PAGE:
Zimbabwe Launches New Currency Amid Economic Turmoil

On Friday, Zimbabwe introduced a new currency, ZiG, to stabilize its economy and replace the previously depreciating currency, which faced rejection by its citizens.

This measure, announced by Reserve Bank of Zimbabwe Governor John Mushayavanhu, aims to mitigate the nation’s currency crisis, part of its prolonged economic challenges. The ZiG currency, pegged to gold reserves and various foreign currencies, will be launched on Monday, addressing the Zimbabwe dollar’s significant loss of over 70% of its value since January.

This depreciation has been more pronounced on the black market, despite the official market’s struggles. Inflation rates have soared, with a sharp increase from 26.5% in December to 55.3% in March. The population’s preference for the U.S. dollar over lower denominations of the local currency has underscored the crisis. Mushayavanhu highlighted this strategy as a bid to save the local currency, noting that a majority of transactions had shifted to the U.S. dollar. Citizens have three weeks to exchange their old currency for ZiG.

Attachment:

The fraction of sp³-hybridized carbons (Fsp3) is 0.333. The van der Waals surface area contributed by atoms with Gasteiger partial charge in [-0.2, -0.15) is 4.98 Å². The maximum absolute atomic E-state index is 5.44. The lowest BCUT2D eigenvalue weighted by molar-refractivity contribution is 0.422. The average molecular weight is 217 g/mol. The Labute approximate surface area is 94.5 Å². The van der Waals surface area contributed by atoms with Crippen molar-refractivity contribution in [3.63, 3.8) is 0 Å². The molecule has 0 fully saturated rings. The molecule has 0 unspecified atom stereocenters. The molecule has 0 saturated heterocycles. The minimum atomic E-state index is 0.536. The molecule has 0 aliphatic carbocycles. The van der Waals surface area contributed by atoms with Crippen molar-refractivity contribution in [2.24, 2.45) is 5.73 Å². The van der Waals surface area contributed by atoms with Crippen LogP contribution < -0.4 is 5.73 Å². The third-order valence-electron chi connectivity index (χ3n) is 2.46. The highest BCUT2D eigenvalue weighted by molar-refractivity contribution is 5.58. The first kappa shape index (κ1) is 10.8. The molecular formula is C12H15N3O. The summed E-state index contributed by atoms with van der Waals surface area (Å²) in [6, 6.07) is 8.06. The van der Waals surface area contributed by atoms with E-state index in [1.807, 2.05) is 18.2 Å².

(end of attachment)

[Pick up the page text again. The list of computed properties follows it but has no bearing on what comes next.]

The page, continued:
This step is part of Zimbabwe’s ongoing efforts to stabilize its currency, following the catastrophic collapse of the Zimbabwe dollar in 2009, which led to the temporary adoption of the U.S. dollar. After reintroducing a local currency in 2016, Zimbabwe faced renewed instability, prompting fluctuating policies on foreign currency use, underscoring the challenging journey towards economic stability.